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“In early April, in the anxious days of mourning after the massacres at two New Zealand mosques, the Australian government passed what it called the Sharing of Abhorrent Violent Material bill. The hastily drafted law called for fines of up to 10 percent of annual revenue or three years of jail time for technology executives whose companies fail to “expeditiously” take down abhorrent content. According to The Guardian, objectionable content would include “videos depicting terrorist acts, murders, attempted murders, torture, rape or kidnap.”
It’s unclear how quickly companies are expected to take down content. Australian politicians have spoken of a “reasonable” timeframe being perhaps an hour after a major event. A similar German law allows for a 24-hour grace period before issuing fines of up to 50 million euro; the European Parliament is currently considering a law that would allow for only an hour. Industry groups fretted that the law was cobbled together too quickly, and could implicate almost any employee of a tech platform. An opposition party promised revisions to the law should it come to power.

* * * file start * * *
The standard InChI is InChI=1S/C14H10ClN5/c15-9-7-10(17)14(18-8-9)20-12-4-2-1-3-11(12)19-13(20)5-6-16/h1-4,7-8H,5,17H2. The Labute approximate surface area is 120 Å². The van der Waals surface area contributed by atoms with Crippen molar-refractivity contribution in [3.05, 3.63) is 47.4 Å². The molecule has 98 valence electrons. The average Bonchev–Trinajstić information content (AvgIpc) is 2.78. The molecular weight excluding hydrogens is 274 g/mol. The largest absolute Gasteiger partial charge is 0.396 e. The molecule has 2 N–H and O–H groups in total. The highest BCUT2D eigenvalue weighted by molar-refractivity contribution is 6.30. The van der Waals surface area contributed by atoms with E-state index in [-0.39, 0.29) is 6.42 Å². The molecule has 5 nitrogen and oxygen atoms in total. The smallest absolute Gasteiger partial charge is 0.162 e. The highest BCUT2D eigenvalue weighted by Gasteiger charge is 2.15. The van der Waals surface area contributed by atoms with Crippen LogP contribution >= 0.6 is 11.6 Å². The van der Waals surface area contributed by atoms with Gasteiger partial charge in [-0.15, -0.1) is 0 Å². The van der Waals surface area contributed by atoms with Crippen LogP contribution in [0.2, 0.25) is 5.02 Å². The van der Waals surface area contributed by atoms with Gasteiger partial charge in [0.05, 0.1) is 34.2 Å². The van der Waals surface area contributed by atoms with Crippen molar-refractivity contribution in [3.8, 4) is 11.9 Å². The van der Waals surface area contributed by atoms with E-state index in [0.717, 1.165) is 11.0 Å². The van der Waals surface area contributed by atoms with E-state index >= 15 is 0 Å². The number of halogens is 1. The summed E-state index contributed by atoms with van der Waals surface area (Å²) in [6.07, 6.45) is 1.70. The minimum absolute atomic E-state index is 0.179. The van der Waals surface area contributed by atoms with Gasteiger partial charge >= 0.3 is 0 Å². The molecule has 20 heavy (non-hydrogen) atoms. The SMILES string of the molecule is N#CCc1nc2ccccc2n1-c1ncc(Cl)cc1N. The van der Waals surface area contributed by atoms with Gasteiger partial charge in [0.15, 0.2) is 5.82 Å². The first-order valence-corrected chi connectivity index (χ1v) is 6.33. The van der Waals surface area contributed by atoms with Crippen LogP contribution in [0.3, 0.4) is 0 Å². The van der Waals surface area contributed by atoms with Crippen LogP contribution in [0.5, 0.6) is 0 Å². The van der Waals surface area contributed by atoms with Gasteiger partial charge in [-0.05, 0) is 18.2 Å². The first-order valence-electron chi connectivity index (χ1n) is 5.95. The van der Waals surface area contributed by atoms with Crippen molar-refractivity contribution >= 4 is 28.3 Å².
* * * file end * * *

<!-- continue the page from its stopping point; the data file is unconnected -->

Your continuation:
Regardless of how Australia’s law is implemented, it could lead to complex legal disputes. What constitutes “abhorrent” speech? And to what extent can national governments exert sovereignty over our communications platforms? Zoom out and you see a liberal democracy struggling with how to respect speech rights while also protecting its citizens from harmful or inciting material promulgated on tech platforms over which they only have partial jurisdiction. How do we apply government protections to environments without borders, entirely controlled by private corporations? The answer isn’t clear, particularly since these companies style themselves as public squares, pseudo-political entities unto themselves with a responsibility to offer opportunities for (some kind of) free expression. What is clear is that we are a long way from being able even to contemplate such a law in the United States.”
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